Despite numerous problems such as political instability, a weak lira and the ever-increasing budget deficit, Italy's economy is giving off positive signs. This is partly due to the general worldwide economic recovery, but the weak lira allows Italian products to be sold abroad at extremely competitive prices. In the light of the country's current political instability, one would have expected to see a reduction in the level of foreign investment. However, despite the predictions of many international analysts, this has not proved to be the case. On the contrary, foreign investors continue to invest in Italy, they have also increased the level of such investment. If anything, a change can be detected in the type of target chosen for such investment. The majority of recent investment by non-residents is being made in small to medium sized companies, the attraction of which seems to lie in their technology, know-how and their position in the market.

Legal structures
Although a number of differing legal structures are available for carrying out business in Italy, the most common practice is to use one of two types of limited liability company. The most frequently used of the two is the Societa per Azioni (SpA), as opposed to the Societa a Responsabilita Limitata (SRL). Financially speaking, the SPA can be said to be the more significant of the two forms. It requires a greater minimum corporate capital (L200m) than the SRL (L20m), its shares are more marketable (unlike an SRL, its shares can be traded on the stock market) and it may issue bonds. Whilst the SpA issues shares, the SRL is treated as a single unit, with individual investments being represented by quotas, being the equivalent of the fraction of the capital value of the company that the investment constitutes.

The procedure for disposal differs for shares and quotas. A transfer of shares may be effected by the transferor endorsing the name of the purchaser and the date of the transfer on the share certificate. Italian law also requires verification of the transferor's signature before a Notary Public, an officer of a SIM (investment services company) or a bank. Although this completes the transaction between the parties, the transfer will not become binding on the company until the transfer has been duly registered in the shareholders' register. In contrast, under Italian law a transfer of quotas is carried out by way of a contractual document executed before a Notary Public. Again the transaction is completed on registration of the contract in the quotaholders' register.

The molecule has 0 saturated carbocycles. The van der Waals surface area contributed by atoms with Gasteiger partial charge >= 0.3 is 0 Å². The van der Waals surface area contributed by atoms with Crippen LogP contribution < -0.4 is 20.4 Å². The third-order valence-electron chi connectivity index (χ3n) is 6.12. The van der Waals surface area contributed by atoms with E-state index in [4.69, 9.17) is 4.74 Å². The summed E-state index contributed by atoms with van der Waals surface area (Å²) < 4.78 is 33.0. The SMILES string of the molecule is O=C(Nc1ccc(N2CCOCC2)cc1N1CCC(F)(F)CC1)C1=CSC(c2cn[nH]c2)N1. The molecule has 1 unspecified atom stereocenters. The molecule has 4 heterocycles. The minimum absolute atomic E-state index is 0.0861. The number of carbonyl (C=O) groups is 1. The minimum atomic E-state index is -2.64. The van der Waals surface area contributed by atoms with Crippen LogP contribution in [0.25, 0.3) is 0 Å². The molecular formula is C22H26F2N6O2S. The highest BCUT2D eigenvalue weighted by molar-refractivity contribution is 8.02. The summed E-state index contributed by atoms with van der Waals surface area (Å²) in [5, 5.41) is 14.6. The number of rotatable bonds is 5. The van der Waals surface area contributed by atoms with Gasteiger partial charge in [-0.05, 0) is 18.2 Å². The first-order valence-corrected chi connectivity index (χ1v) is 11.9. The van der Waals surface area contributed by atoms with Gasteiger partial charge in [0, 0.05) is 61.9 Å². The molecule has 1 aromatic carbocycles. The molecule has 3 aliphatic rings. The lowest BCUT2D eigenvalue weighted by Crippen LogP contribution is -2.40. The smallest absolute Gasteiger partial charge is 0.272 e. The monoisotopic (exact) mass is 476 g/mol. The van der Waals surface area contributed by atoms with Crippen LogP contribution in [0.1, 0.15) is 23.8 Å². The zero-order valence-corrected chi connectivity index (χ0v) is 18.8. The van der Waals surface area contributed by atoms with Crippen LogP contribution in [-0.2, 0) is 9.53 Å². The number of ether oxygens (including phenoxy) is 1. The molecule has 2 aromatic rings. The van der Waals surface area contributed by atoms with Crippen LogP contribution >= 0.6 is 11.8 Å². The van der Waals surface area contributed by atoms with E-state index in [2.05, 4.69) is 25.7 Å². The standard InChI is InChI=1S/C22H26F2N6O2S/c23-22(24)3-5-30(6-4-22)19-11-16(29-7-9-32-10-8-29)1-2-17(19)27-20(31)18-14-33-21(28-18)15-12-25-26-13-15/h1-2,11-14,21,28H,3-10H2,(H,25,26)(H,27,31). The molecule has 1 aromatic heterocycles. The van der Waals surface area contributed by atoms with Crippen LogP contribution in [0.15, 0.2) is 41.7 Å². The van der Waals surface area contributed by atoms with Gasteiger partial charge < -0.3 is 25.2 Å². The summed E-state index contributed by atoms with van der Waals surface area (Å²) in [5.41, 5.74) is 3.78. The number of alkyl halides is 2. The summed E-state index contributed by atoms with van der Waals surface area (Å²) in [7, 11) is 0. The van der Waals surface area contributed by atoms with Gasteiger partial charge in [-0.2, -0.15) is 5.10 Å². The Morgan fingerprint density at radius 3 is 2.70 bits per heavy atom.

In the case of both a disposal of shares and quotas, the question of capital gains tax must be dealt with at the time of the disposal. The vendor (whether an individual or a corporation) being under the obligation either to make immediate payment of the tax due on the gain realised from the sale, or to undertake to declare such gain on submission of the tax return for the appropriate year.
For corporate acquisitions, it has become increasingly common in Italy to adopt the standard type of share purchase agreement used in Anglo-Saxon countries containing the appropriate representations and warranties on the part of the vendor. The use of this form has become widespread in Italy because under Italian law, only a guarantee as to good title to the shares is implied. Further legal regulations apply to acquisitions of companies listed on the Italian Stock Exchange. Although not covered in detail here, a purchaser acquiring, directly or indirectly, more than 2% of the equity of such a company is required to inform the company and the National Commission for Companies and the Stock Exchange (CONSOB). Further notice must also be given where there are variations in shareholdings of more than 1%. For companies listed on the stock exchange or on the over-the-counter market, Law No. 149 of 18 February 1992 imposes an obligation on parties intending to acquire control of such companies to proceed by way of a public take-over bid.

Law Decree No. 22/1991, which implemented EC Directives 78/855 and 82/891, amended the provisions of the Italian civil code relating to mergers and introduced a compulsory procedure (dealt with in articles 2501 to 2504 of the civil code). In Italy, merger transactions can be carried out in one of two ways. Either one company absorbs one or more other companies, which then cease to exist (merger by absorption), or two or more companies merge to form a single new company (merger by consolidation). The former is the method most commonly adopted, although the procedure is the same in both cases.